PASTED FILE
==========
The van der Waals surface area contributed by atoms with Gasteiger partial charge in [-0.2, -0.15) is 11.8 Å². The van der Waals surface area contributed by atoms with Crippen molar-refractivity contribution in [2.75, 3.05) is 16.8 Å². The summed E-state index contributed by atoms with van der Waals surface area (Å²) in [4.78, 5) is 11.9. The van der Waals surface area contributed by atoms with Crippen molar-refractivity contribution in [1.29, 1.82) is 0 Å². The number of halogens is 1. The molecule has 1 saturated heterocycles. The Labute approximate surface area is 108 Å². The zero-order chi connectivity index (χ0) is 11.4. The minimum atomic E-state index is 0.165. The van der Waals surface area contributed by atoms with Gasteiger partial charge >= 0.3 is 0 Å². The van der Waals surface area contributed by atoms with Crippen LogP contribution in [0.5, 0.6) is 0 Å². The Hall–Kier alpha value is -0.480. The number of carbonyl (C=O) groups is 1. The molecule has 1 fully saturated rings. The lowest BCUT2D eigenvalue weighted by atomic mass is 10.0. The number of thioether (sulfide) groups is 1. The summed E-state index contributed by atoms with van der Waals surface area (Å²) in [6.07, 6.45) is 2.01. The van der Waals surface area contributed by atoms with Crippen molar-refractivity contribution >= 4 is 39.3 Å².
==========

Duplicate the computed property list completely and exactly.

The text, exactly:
The van der Waals surface area contributed by atoms with Gasteiger partial charge in [-0.2, -0.15) is 11.8 Å². The van der Waals surface area contributed by atoms with Crippen molar-refractivity contribution in [2.75, 3.05) is 16.8 Å². The summed E-state index contributed by atoms with van der Waals surface area (Å²) in [4.78, 5) is 11.9. The van der Waals surface area contributed by atoms with Crippen molar-refractivity contribution in [1.29, 1.82) is 0 Å². The number of halogens is 1. The molecule has 1 saturated heterocycles. The Labute approximate surface area is 108 Å². The zero-order chi connectivity index (χ0) is 11.4. The minimum atomic E-state index is 0.165. The van der Waals surface area contributed by atoms with Gasteiger partial charge >= 0.3 is 0 Å². The van der Waals surface area contributed by atoms with Crippen LogP contribution in [0.5, 0.6) is 0 Å². The Hall–Kier alpha value is -0.480. The number of carbonyl (C=O) groups is 1. The molecule has 1 fully saturated rings. The lowest BCUT2D eigenvalue weighted by atomic mass is 10.0. The number of thioether (sulfide) groups is 1. The summed E-state index contributed by atoms with van der Waals surface area (Å²) in [6.07, 6.45) is 2.01. The van der Waals surface area contributed by atoms with Crippen molar-refractivity contribution >= 4 is 39.3 Å².